Additional contributors included Professor David Sprinzak from the School of Neurobiology, Biochemistry and Biophysics at TAU’s George S. Wise Faculty of Life Sciences. The study was supported by the US-Israel Binational Science Foundation, the National Institutes of Health, the European Research Council, and the Israel Precision Medicine Partnership Program of the Israel Science Foundation.

The research paper is available at the journal’s web site here.

Reference: Shahar Taiber, […], Karen B Avraham et al., “Neonatal AAV gene therapy rescues hearing in a mouse model of SYNE4 deafness”, EMBO Mol Med (2020)e13259 https://doi.org/10.15252/emmm.202013259

Provided by Tel Aviv University

ABOUT TEL AVIV UNIVERSITY

Tel Aviv University (TAU) is a globally top-ranked university, a leading research institution, and a center of discovery. As Israel’s largest public institution of higher learning, TAU is home to 30,000 students, including 2,100 international students from over 100 countries. The University encompasses nine faculties, 35 schools, 400 labs, and has 17 affiliated hospitals in its network.

Molecular Switch Controls Ability to Repair Hearing Loss in Mice (Neuroscience)

In a study in mice, Johns Hopkins Medicine researchers have found a molecular switch that turns off the animal’s ability to repair damaged cells in the inner ear. The findings shed light on regenerative abilities that are present in many species of birds and fish, but get turned off in mammals, including humans.

Photomicrograph showing a cross section of the wall of a mouse cochlea, a bony structure within the inner ear. The hair cells on top capture sound waves. In a new study, Johns Hopkins Medicine researchers found that a molecular “switch” within the supporting cells seen at the bottom of the photo may be able to turn on and off the ability to repair damaged hair cells. Credit: Division of Neurology, Johns Hopkins Medicine

The study was published Sept. 8, 2020, in The Proceedings of the National Academy of Sciences.

“We might have for the first time identified something that explains why humans lost the ability to repair cells related to hearing loss,” says Angelika Doetzlhofer, Ph.D., associate professor of neuroscience at the Johns Hopkins University School of Medicine, and co-author of the study.

More than 37 million adults in the United States report hearing loss. In the majority of cases, it results from damage to sound receptor cells deep within the human ear known as hair cells. These cells line the spiral-shaped walls of the cochlea, a bony structure in the inner ear, and capture sound waves reverberating in the area. Then, they convert the vibrations into electrical impulses that are carried to the brain by nerves.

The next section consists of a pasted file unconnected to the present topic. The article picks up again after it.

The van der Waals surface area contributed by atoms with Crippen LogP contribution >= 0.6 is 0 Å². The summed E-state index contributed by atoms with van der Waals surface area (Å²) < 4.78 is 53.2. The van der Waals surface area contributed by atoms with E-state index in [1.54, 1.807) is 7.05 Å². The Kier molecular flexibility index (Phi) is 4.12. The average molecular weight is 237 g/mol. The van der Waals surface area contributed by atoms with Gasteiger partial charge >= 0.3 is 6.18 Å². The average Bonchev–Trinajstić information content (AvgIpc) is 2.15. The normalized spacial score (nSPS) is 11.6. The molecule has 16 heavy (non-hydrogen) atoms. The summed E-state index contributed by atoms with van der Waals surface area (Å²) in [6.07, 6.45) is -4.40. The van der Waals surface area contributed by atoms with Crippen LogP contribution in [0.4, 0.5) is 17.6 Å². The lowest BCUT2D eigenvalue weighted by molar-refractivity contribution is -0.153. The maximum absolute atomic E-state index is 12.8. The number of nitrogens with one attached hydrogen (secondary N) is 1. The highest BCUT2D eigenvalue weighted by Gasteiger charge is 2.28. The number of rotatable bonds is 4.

Hair cells are kept healthy by a layer of cells called supporting cells. In birds and fish, supporting cells can function as progenitors to replace lost hair cells. Recent studies of mammals have shown that supporting cells have some regenerative potential early in life, before the animals start hearing. For example, supporting cells in mouse pups are able to create new hair cells at birth. However, the ability to repair or replace them stops within a week. At that point, any damage done to the hair cells is irreversible.

Based on these data from previous mouse studies, Doetzlhofer and study co-author Xiaojun Li, Ph.D., a postdoctoral fellow in her laboratory, looked to the rodents as a way to better understand what controls the decline in regenerative ability in mammals.

The researchers achieved this by following the levels of a protein and micro RNA in mice, called LIN28B and let-7, respectively. LIN28B and let-7 are what scientists call “mutual agonists,”‘ meaning they control each other’s function within the cell.

They found that when let-7 levels ramp up, LIN28B levels drop at the same time, turning off the mouse’s regenerative ability.

The two researchers found that without LIN28B, hair cell regeneration does not occur. They tested this by using cochlear tissue and cells from genetically engineered mice that enabled the protein and its agonistic RNA to be turned on and off as needed.

The researchers say that their findings suggest LIN28B is the deciding factor as to whether or not the hair cells retain their regenerative abilities. LIN28B, they believe, promotes the regenerative process by turning on progenitor-specific genes in supporting cells, which then reprograms supporting cells into hair cell progenitor-like bodies.